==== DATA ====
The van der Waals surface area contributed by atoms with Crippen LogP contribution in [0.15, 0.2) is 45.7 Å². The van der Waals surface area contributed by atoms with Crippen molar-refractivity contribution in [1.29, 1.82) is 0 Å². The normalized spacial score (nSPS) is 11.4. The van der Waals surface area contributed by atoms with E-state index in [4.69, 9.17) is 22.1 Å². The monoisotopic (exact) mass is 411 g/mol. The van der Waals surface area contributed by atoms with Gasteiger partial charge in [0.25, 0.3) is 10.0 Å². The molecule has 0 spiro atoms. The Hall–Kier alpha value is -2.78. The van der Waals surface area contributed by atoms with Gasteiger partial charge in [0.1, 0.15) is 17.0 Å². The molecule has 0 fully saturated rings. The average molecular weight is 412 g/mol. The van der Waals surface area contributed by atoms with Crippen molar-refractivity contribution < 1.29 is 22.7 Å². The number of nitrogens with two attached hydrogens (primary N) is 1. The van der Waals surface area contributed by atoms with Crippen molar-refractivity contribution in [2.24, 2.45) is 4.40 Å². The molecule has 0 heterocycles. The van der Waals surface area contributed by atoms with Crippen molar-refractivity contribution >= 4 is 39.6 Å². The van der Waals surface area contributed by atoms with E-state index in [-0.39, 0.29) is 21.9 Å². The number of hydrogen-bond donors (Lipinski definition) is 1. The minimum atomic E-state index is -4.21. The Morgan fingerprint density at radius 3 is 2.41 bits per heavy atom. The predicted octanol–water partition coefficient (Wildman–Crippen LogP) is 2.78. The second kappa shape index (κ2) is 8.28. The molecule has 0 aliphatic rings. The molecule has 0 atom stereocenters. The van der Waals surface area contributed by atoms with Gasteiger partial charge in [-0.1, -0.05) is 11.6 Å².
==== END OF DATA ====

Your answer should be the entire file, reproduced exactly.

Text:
The van der Waals surface area contributed by atoms with Crippen LogP contribution in [0.15, 0.2) is 45.7 Å². The van der Waals surface area contributed by atoms with Crippen molar-refractivity contribution in [1.29, 1.82) is 0 Å². The normalized spacial score (nSPS) is 11.4. The van der Waals surface area contributed by atoms with E-state index in [4.69, 9.17) is 22.1 Å². The monoisotopic (exact) mass is 411 g/mol. The van der Waals surface area contributed by atoms with Gasteiger partial charge in [0.25, 0.3) is 10.0 Å². The molecule has 0 spiro atoms. The Hall–Kier alpha value is -2.78. The van der Waals surface area contributed by atoms with Gasteiger partial charge in [0.1, 0.15) is 17.0 Å². The molecule has 0 fully saturated rings. The average molecular weight is 412 g/mol. The van der Waals surface area contributed by atoms with Crippen molar-refractivity contribution < 1.29 is 22.7 Å². The number of nitrogens with two attached hydrogens (primary N) is 1. The van der Waals surface area contributed by atoms with Crippen molar-refractivity contribution in [2.24, 2.45) is 4.40 Å². The molecule has 0 heterocycles. The van der Waals surface area contributed by atoms with Crippen molar-refractivity contribution >= 4 is 39.6 Å². The van der Waals surface area contributed by atoms with E-state index in [-0.39, 0.29) is 21.9 Å². The number of hydrogen-bond donors (Lipinski definition) is 1. The minimum atomic E-state index is -4.21. The Morgan fingerprint density at radius 3 is 2.41 bits per heavy atom. The predicted octanol–water partition coefficient (Wildman–Crippen LogP) is 2.78. The second kappa shape index (κ2) is 8.28. The molecule has 0 aliphatic rings. The molecule has 0 atom stereocenters. The van der Waals surface area contributed by atoms with Gasteiger partial charge in [-0.1, -0.05) is 11.6 Å².